Impact of Technology and Multimedia

Impact of technology and multimedia on online learning environments

Technology and multimedia are the foundations of online learning; i.e., without technology online learning would not have been possible.  I also believe that, because of technology and multimedia, the quality of learning itself has improved in terms of access to information in numerous formats from infinite resources; including from connections we create with other learners, and thereby, resulting in a more enriched learning experience.  By the same token however, the technology and multimedia selected for a given online course must add-value to the learning experience.  It should not be used just for the sake of using technology. I think the type and purpose of the technology and multimedia used in a given online course will depend on the learning outcomes of the course, and their [technology and multimedia] effectiveness to facilitate the outcomes.

Considerations for implementing technology in an online course

Before implementing technology, the instructor should consider the learning objectives – what type of tools will help my students achieve those objectives? Do my students have the skills required to use the technology? Perhaps they need to practice with the technology prior to using it for a graded assignment, as suggested in (Conrad & Donaldson, 2011). How much time should I allow for the practice? As an instructor, I also need to consider my own skill level in the technology I choose.  Although it is assumed if one is enrolled in an online class, one does have access to technology, as Dr. Pratt noted in (Laureate Education, Inc., n.d.) as an instructor I still need to consider accessibility issues.  Do I choose downloadable applications or should it be cloud based? Should I choose video/audio tools requiring webcams and microphones or should I go with text only? Some students may not have sophisticated computers or high speed internet to accommodate every type of multimedia.  And so my goal should be as noted in (Boettcher & Conrad, 2010), to communicate with my students to understand their needs and capabilities in terms of what technology tools to use for what purpose.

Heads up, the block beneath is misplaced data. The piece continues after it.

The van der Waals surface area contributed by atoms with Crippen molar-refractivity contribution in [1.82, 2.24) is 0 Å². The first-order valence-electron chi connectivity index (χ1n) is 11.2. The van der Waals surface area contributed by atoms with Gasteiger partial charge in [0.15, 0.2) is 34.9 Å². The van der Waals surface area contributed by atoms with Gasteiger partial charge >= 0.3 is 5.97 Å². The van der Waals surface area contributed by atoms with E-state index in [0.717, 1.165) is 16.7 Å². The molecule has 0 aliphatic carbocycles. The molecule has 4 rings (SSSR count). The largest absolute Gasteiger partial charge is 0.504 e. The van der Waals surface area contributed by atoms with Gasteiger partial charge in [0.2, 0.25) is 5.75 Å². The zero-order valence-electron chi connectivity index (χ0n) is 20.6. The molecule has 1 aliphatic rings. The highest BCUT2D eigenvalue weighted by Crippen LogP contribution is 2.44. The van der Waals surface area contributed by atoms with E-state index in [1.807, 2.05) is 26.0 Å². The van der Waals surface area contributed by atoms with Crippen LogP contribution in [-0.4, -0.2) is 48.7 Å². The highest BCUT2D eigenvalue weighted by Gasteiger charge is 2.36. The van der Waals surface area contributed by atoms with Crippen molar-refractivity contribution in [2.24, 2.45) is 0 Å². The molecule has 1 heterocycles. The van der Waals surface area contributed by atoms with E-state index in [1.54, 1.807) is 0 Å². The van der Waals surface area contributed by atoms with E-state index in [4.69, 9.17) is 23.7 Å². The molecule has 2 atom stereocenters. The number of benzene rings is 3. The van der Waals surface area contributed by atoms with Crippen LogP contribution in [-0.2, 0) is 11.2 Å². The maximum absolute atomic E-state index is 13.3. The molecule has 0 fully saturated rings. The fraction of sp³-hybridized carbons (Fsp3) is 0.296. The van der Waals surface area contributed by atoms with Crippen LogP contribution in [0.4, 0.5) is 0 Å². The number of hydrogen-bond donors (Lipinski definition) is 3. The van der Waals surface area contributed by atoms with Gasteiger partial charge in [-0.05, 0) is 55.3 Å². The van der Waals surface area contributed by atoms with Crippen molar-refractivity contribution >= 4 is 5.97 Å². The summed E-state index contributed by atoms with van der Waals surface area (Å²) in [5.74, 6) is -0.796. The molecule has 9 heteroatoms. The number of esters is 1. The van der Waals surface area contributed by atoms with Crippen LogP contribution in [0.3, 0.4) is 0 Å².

Implications of usability and accessibility of technology tools for online teaching

Cooper, Colwell, & Jelfs, (2007) define usability as “the effectiveness, efficiency and satisfaction with which users can achieve specified learning (or learning related) goals in a particular environment or with a particular tool or learning resource.” (p. 232), and accessibility as “the ability of the learning environment to adjust to the needs of all learners.” (p. 232).  What I think this means is then, the learning environment needs to accommodate the diverse needs and abilities of all learners—it has to be fair and inclusive, and consequently, aid in narrowing the digital divide.  (Cooper et. al., 2007) further note that, “accessibility and usability impact directly on the pedagogical effectiveness of e-learning systems or resources for all learners. . .” (p. 233).  As an instructor, the technology tools I choose should not be a hindrance, but rather assist my students in effectively achieving their learning goals—the tools have to be both accessible and usable.

Most appealing technology tools

There are several technology tools that appeal to me, including Prezi, VimeoYouTube, wiki, blog, VoiceThread, Conceptboard, digital books (via the iPad), TED Talks, and of course a learning management system, my preference being Canvas.  Regardless of my preference however, if it does not address the learning needs of my students, using the tool is pointless.  The learning needs of my students, always takes precedence, and my obligation is to fulfill those needs in whatever manner I can.

What I learned this week

In addition to learning the significance of selecting the right technology and media tools, (Boettcher & Conrad, 2010) tips and suggested pedagogical uses of the various technology tools will certainly help me implement effective online instructional strategies. I particularly like the breakdown of “when/at what point” during a given course (early, early middle, etc.) each tool is best utilized.

Thank you,



Boettcher, J. V. & Conrad, R. (2010). The Online Teaching Survival Guide. Simple and Practical Pedagogical Tips. (pp. 59, 60, 107, 108). San Francisco, CA: Jossey-Bass.

Conrad, R. & Donaldson, J. A. (2011). Engaging the Online Learner. Activities and Resources for Creative Instruction. San Francisco, CA: Jossey-Bass.